Heavy Work Exerting up to 100 pounds (45.4 kg) of force occasionally, and/or up to 50 pounds (22.7 kg) of force frequently, and/or in excess of 20 pounds (9.1 kg) of force constantly to move objects.

Very Heavy Work Exerting in excess of 100 pounds (45.4 kg) of force occasionally, and/or in excess of 50 pounds (22.7 kg) of force frequently, and/or in excess of 20 pounds (9.1 kg) of force constantly to move objects.

Arthrodesis


Related Terms

  • Artificial Ankylosis
  • Joint Fusion

Specialists

  • Hand Surgeon
  • Orthopedic (Orthopaedic) Surgeon
  • Plastic Surgeon
  • Spine Surgeon

Comorbid Conditions

Factors Influencing Duration

Factors that might influence the length of disability include the joint involved, the underlying disease process, the individual's tolerance of the resulting stiffness, and the individual's ability to modify work requirements after disability. The time to complete healing or fusion varies from 3 months to 9 months, and at least some degree of modified activities will be present until the bone fusion is solidly healed.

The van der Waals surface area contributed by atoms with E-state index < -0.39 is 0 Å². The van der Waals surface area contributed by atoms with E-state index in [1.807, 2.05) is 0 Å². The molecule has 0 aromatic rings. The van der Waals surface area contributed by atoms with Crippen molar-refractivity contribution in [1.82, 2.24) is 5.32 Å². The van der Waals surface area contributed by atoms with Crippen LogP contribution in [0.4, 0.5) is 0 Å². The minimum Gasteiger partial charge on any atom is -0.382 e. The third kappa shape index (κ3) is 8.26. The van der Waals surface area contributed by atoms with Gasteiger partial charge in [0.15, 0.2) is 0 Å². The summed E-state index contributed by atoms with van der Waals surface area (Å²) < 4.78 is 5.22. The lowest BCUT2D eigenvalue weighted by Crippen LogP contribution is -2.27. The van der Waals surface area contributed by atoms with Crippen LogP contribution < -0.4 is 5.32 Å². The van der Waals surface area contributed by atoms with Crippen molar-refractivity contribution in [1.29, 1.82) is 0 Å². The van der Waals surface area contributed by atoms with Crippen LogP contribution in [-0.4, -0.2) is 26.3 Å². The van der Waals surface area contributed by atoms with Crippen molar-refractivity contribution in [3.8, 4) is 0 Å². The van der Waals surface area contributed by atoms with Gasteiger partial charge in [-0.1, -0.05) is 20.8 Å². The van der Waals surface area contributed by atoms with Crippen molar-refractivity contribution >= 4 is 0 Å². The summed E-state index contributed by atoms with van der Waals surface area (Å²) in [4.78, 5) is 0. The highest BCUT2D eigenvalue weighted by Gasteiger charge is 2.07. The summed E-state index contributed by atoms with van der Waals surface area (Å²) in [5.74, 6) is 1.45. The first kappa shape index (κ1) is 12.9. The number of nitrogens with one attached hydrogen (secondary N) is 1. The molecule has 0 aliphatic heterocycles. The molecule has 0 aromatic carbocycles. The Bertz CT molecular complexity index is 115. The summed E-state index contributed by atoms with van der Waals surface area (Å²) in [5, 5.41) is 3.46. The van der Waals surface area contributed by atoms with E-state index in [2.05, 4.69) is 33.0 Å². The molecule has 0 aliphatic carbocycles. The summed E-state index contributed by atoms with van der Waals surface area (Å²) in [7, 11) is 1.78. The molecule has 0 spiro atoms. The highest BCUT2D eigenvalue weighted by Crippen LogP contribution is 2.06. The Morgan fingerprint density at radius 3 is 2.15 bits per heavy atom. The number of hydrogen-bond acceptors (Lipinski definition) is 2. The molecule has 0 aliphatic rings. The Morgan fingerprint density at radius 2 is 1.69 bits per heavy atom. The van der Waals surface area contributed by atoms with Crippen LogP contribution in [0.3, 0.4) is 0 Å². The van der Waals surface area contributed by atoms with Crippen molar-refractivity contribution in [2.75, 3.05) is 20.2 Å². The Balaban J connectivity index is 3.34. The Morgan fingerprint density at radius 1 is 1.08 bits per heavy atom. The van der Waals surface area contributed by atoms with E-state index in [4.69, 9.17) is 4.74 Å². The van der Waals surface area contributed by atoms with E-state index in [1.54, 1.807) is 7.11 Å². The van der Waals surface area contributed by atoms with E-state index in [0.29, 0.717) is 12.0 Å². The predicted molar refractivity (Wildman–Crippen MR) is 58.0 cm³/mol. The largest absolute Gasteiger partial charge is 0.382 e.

Medical Codes

ICD-9-CM:
81.11 - Ankle Arthrodesis; Tibiotalar Fusion
81.12 - Triple Arthrodesis; Talus to Calcaneus and Calcaneus to Cuboid and Navicular
81.13 - Subtalar Fusion
81.14 - Midtarsal Fusion
81.15 - Tarsometatarsal Fusion
81.16 - Metatarsophalangeal Fusion
81.17 - Fusion of Foot, Other
81.18 - Subtalar joint arthroereisis
81.20 - Arthrodesis of Unspecified Joint
81.21 - Hip Arthrodesis
81.22 - Knee Arthrodesis
81.23 - Shoulder Arthrodesis